Anti-LGBTQ Bills Hurt Iowa’s Values And Economy

Guest op-ed from J.D. Scholten and Courtney Reyes, Executive Director of One Iowa.

Being yourself shouldn’t put a target on your back. It shouldn’t cut your life expectancy. It shouldn’t limit your ability to get a good education, buy a home, adopt a child, or keep your job. Yet, the rights of those in the LGBTQ community are once again on the chopping block because of their identity and who they love.

Recently, several bills were introduced in the Iowa Legislature that would wipe away Iowa’s civil rights progress and undermine virtually every protection for LGBTQ Iowans. Iowa now has the most amount of bills introduced in the nation that attack the LGBTQ community. Not only do these bills fly in the face of our history and values as Iowans, but they’ll also certainly kill jobs and hurt our local economy if passed into law.

Iowa has a rich history of protecting, celebrating, and expanding civil rights for the LGBTQ community. Our state added gender identity and sexual orientation to the Civil Rights Act in 2007 and was the third in the nation — and the first in the Midwest — to allow same sex marriage in 2009. Since then, we’ve passed non-discrimination laws when it comes to sexual orientation and gender identity in employment, housing, education, insurance, credit, and colleges and universities. It’s clear that the hate rooted in these newly introduced bills doesn’t reflect the values of the Iowa we know.

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These bills also put our economic future in jeopardy. The anti-LGBTQ bill passed in North Carolina in 2016 cost the state at least $3.76 billion in everything from cancelled concerts and sporting events to redirected vacations and rescinded business expansions and investments. We cannot afford to let that kind of catastrophic economic bust happen to Iowa, especially as our state is still hemorrhaging from losses due to the trade war.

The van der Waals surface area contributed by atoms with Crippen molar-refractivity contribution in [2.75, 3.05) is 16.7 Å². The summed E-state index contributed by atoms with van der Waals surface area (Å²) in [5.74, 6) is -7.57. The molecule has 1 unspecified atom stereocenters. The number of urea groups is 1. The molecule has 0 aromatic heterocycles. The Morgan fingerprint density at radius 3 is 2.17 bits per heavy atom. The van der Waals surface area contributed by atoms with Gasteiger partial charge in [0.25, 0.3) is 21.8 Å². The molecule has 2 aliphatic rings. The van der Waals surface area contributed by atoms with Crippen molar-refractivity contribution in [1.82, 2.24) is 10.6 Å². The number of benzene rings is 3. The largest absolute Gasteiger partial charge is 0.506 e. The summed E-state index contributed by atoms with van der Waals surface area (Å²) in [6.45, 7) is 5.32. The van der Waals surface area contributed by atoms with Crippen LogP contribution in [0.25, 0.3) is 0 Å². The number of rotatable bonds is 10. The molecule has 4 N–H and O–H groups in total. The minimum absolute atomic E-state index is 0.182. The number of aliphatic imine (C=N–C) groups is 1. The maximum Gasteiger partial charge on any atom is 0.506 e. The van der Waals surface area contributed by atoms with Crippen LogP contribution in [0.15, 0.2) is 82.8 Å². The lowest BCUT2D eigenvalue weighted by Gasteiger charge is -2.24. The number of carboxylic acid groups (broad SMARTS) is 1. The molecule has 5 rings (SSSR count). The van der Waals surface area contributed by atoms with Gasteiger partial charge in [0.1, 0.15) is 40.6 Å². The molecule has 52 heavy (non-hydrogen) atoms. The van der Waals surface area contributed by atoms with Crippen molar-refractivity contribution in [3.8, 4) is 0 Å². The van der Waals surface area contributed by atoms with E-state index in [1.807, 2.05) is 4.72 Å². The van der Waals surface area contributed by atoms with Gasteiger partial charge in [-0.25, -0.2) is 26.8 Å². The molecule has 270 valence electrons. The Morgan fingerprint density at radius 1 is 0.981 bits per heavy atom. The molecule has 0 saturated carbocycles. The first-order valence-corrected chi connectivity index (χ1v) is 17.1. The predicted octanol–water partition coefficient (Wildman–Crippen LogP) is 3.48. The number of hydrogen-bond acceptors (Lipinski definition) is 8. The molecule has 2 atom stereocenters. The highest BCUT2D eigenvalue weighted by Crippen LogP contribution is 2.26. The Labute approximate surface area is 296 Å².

Our state has already suffered decades of population loss. In fact, between 2010 and 2017, 71 Iowa counties lost residents — we cannot give folks any more reason to leave, especially if it’s because they don’t feel welcome and safe in their communities. If these bills pass and businesses pull out of our state, tourism dries up, and folks start moving away in droves, it will severely limit the prospects for the remaining small businesses.

Whether it’s on a farm in Northern Iowa or working in tech in Des Moines, Iowa needs a workforce. We’re fortunate to have one of the lowest unemployment rates in the country, but that means our economy is dependent on retaining our current workers and attracting new workers to our state to fill empty jobs. In this competitive economy, we cannot risk alienating workers and their families and give them a reason to live, work, shop, and raise their families elsewhere.

Giving a free pass to discriminate also hurts members of our own community, like Sidra, a bisexual high school student, who made the painful decision to change schools after facing discrimination from teachers and a threat from her peers due to her sexual orientation. These bills hurt Megan Kissel, a transgender woman who lived in Northwest Iowa before harassment and discrimination from her coworkers and HR forced her to quit her job and move away. As we evaluate and debate legislation, these faces should be at the heart of the discussion. These bills will take away civil rights from real people who are our students, teachers, cashiers, truck drivers, farmers, and family members.

No gay Iowan should be refused a loan to start a business because of who they love; no trangender Iowans should be denied serving in our National Guard because of how they identify; and no LGBTQ individual should be prohibited from getting the medical care they need.

Stopping these bills alone won’t bring about full lived equality for the LGBTQ community. We must actively keep working every day to uphold our ideals and values as Iowans without fail until we secure real justice and equality for all.


by J.D. Scholten and Courtney Reyes
Posted 2/18/20

2 Comments on "Anti-LGBTQ Bills Hurt Iowa’s Values And Economy"

  • Are we talking about “rights” or “special rights”? As a lifelong Democrat I’m getting a little tired of the vastly overplayed “victim card” and everyone whining that they belong to a “protected class”.

  • Civil rights law never confers “special rights” on anyone. That’s a very old & tired false impression. If you’re straight, cis, white, male, and Christian you cannot by law lose your job, be denied housing, or be refused public accommodation in Iowa on the basis of any of those characteristics. “Protected class” means general classes of characteristics applied to 100% of the population, not to specific characteristics special to any particular individual. Hope that clears things up.

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